The JC’s amateur guide to systems theory™
A normal distribution of a series of events, indicates that the events are independent of each other, in that the occurrence of one does not affect the probability of another. Coin flips are independent of each other. So are rolls of a die, or the distribution of heights in a classroom. Homo sapiens being the fickle, biddable species it is, its cognitive decisions — particularly those concerning fashionable ideas, to depart quickly from crowded theatres when someone yells fire or to hysterically buy, and then sell, Enron stock for fear of missing out — are not.
Independent events fit nicely to a bell curve, as the quincunx pictured, likes to demonstrate. Bell curves confidently prescribe standard deviations, probability intervals, and allow one the comfort to say, “the odds of x are such that one wouldn’t expect it in several lives of the universe”. When x really is an independent event (or a series of them) this is prudent enough: “the odds of flipping a coin and getting 99 consecutive heads is 0.5 x 1099, which you wouldn’t expect in several lifetimes of the universe.”
“[Waymo] staff lamented that they have got 99 or cent of the way there but ‘the last 1 per cent’ — the hump that Full Self-Driving will need to get over to live up to its name — has proved hugely complex.”
- —“Gimmicky Musk hits the skids”, The Sunday Times, 22 August 2021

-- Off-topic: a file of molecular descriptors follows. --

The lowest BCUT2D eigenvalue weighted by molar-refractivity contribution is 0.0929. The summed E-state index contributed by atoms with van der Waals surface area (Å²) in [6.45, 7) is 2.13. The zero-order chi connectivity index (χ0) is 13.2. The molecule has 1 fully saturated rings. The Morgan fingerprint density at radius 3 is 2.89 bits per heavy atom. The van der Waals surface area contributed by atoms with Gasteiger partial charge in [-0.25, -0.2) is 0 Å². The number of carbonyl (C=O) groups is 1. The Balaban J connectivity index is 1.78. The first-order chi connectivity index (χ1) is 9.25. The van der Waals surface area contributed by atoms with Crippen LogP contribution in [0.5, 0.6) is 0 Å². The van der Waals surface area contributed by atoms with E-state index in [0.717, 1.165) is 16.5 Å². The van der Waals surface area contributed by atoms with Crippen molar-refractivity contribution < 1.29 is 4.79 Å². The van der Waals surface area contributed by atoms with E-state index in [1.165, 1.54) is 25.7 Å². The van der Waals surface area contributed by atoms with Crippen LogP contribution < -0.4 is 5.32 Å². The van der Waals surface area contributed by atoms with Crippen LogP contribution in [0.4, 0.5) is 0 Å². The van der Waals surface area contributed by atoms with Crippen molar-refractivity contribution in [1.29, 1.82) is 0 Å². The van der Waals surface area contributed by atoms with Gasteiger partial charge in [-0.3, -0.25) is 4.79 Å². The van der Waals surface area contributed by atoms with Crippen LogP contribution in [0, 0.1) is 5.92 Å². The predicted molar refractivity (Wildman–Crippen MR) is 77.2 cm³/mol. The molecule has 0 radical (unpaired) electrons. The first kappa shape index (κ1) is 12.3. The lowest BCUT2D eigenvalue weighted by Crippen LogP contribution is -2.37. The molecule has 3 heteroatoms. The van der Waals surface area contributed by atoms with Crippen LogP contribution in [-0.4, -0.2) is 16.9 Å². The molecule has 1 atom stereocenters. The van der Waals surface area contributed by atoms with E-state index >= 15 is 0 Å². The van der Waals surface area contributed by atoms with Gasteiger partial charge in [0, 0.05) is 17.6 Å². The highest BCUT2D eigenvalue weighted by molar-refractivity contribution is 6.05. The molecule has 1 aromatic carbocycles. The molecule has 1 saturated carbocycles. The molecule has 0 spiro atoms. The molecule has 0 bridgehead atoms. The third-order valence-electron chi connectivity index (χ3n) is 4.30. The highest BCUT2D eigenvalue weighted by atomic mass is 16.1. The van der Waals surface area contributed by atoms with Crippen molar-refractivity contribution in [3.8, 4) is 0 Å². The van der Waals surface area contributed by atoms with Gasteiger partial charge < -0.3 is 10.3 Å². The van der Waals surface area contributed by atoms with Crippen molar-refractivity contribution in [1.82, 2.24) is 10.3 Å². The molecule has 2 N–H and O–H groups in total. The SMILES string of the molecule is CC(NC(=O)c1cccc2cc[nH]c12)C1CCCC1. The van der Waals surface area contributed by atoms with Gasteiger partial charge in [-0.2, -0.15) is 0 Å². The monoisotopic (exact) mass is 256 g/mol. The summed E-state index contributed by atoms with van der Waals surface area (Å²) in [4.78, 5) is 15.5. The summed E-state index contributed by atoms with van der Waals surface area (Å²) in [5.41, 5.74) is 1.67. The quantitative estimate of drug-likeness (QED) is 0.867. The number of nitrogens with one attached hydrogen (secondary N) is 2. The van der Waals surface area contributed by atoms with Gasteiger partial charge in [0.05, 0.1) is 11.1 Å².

Then there are those “ten-sigma” events — like, ooooh, say the correlation of a Russian government default with a spike in the price of all other G20 Treasury securities, just to pick something at random — that should, in the world of normal distributions, happen only once in every 1024 times — say, ten million years — but, since investment decisions are not even remotely independent events, happened once — and only needed to happen once, to blow Long Term Capital Management and much of the market to smithereens — in four years.
These persist in occurring “against all odds” because they are a product of dependent events. The distribution of patrons’ arrival times at a cinema are normally distributed around the prescribed showtime because, outside that control, the time at which I show up has no bearing, or dependency, on the time Mrs. Pinterman shows up. The chance that all 400 people should arrive and try to enter the theatre at the same moment is more or less nil.
But when Mrs. Pinterman then cries, “fire” the situational dynamic is very different: everyone tries to leave at once. Even those who didn’t hear Mrs. Pinterman directly, because they instinctively copy everyone else, who did.
When assessing probabilities, therefore, pay attention to the dependency of the events. If two events can influence each other — you bought a stock, it went up in price, so I bought it too, kind of thing — normal distributions do not apply.
This seems an obvious lesson; the JC feels less patronising about stating it since failure to heed it led to the collapse of LTCM and the global financial crisis. This from someone who really should have known better: